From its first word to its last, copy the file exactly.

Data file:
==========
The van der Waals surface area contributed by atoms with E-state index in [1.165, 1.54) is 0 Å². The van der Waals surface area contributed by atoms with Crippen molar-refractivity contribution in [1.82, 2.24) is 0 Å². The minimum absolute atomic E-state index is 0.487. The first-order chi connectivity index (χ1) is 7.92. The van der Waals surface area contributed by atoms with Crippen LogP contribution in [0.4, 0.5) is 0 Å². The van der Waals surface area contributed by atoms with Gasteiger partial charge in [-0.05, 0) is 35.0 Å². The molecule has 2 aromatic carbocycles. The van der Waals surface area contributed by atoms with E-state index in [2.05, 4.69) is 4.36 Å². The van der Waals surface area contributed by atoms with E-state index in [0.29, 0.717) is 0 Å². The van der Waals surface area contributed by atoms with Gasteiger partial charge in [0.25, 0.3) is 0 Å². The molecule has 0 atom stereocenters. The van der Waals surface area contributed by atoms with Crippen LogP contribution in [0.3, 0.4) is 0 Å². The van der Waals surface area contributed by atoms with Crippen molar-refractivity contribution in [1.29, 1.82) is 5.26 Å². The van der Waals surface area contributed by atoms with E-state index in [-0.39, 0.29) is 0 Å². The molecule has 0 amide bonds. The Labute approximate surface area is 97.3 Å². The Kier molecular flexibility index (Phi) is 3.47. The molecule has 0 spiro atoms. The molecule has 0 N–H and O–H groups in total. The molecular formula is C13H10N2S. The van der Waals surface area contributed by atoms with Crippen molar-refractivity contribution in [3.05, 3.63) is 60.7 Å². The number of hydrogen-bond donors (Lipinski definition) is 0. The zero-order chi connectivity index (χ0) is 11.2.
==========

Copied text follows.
The van der Waals surface area contributed by atoms with E-state index in [1.165, 1.54) is 0 Å². The van der Waals surface area contributed by atoms with Crippen molar-refractivity contribution in [1.82, 2.24) is 0 Å². The minimum absolute atomic E-state index is 0.487. The first-order chi connectivity index (χ1) is 7.92. The van der Waals surface area contributed by atoms with Crippen LogP contribution in [0.4, 0.5) is 0 Å². The van der Waals surface area contributed by atoms with Gasteiger partial charge in [-0.05, 0) is 35.0 Å². The molecule has 2 aromatic carbocycles. The van der Waals surface area contributed by atoms with E-state index in [2.05, 4.69) is 4.36 Å². The van der Waals surface area contributed by atoms with E-state index in [0.29, 0.717) is 0 Å². The van der Waals surface area contributed by atoms with Gasteiger partial charge in [0.25, 0.3) is 0 Å². The molecule has 0 atom stereocenters. The van der Waals surface area contributed by atoms with Crippen LogP contribution in [0.3, 0.4) is 0 Å². The van der Waals surface area contributed by atoms with Crippen molar-refractivity contribution in [1.29, 1.82) is 5.26 Å². The van der Waals surface area contributed by atoms with E-state index in [-0.39, 0.29) is 0 Å². The molecule has 0 amide bonds. The Labute approximate surface area is 97.3 Å². The Kier molecular flexibility index (Phi) is 3.47. The molecule has 0 spiro atoms. The molecule has 0 N–H and O–H groups in total. The molecular formula is C13H10N2S. The van der Waals surface area contributed by atoms with Crippen molar-refractivity contribution in [3.05, 3.63) is 60.7 Å². The number of hydrogen-bond donors (Lipinski definition) is 0. The zero-order chi connectivity index (χ0) is 11.2.